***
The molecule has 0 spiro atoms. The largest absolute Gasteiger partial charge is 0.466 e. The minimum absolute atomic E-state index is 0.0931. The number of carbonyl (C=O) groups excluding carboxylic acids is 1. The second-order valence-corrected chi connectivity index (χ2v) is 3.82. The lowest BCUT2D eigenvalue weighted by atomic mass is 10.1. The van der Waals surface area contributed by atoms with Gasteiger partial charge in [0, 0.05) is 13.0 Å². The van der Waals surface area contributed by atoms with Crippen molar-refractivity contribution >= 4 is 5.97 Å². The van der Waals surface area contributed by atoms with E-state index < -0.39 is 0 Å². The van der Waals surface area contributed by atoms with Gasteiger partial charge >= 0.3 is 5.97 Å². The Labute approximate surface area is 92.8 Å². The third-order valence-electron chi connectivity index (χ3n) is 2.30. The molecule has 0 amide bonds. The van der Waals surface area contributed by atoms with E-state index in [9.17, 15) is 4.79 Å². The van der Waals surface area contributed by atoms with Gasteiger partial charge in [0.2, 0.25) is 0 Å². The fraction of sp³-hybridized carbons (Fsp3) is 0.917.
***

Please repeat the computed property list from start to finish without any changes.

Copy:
The molecule has 0 spiro atoms. The largest absolute Gasteiger partial charge is 0.466 e. The minimum absolute atomic E-state index is 0.0931. The number of carbonyl (C=O) groups excluding carboxylic acids is 1. The second-order valence-corrected chi connectivity index (χ2v) is 3.82. The lowest BCUT2D eigenvalue weighted by atomic mass is 10.1. The van der Waals surface area contributed by atoms with Gasteiger partial charge in [0, 0.05) is 13.0 Å². The van der Waals surface area contributed by atoms with Crippen molar-refractivity contribution >= 4 is 5.97 Å². The van der Waals surface area contributed by atoms with E-state index < -0.39 is 0 Å². The van der Waals surface area contributed by atoms with Gasteiger partial charge >= 0.3 is 5.97 Å². The Labute approximate surface area is 92.8 Å². The third-order valence-electron chi connectivity index (χ3n) is 2.30. The molecule has 0 amide bonds. The van der Waals surface area contributed by atoms with E-state index in [9.17, 15) is 4.79 Å². The van der Waals surface area contributed by atoms with Gasteiger partial charge in [0.2, 0.25) is 0 Å². The fraction of sp³-hybridized carbons (Fsp3) is 0.917.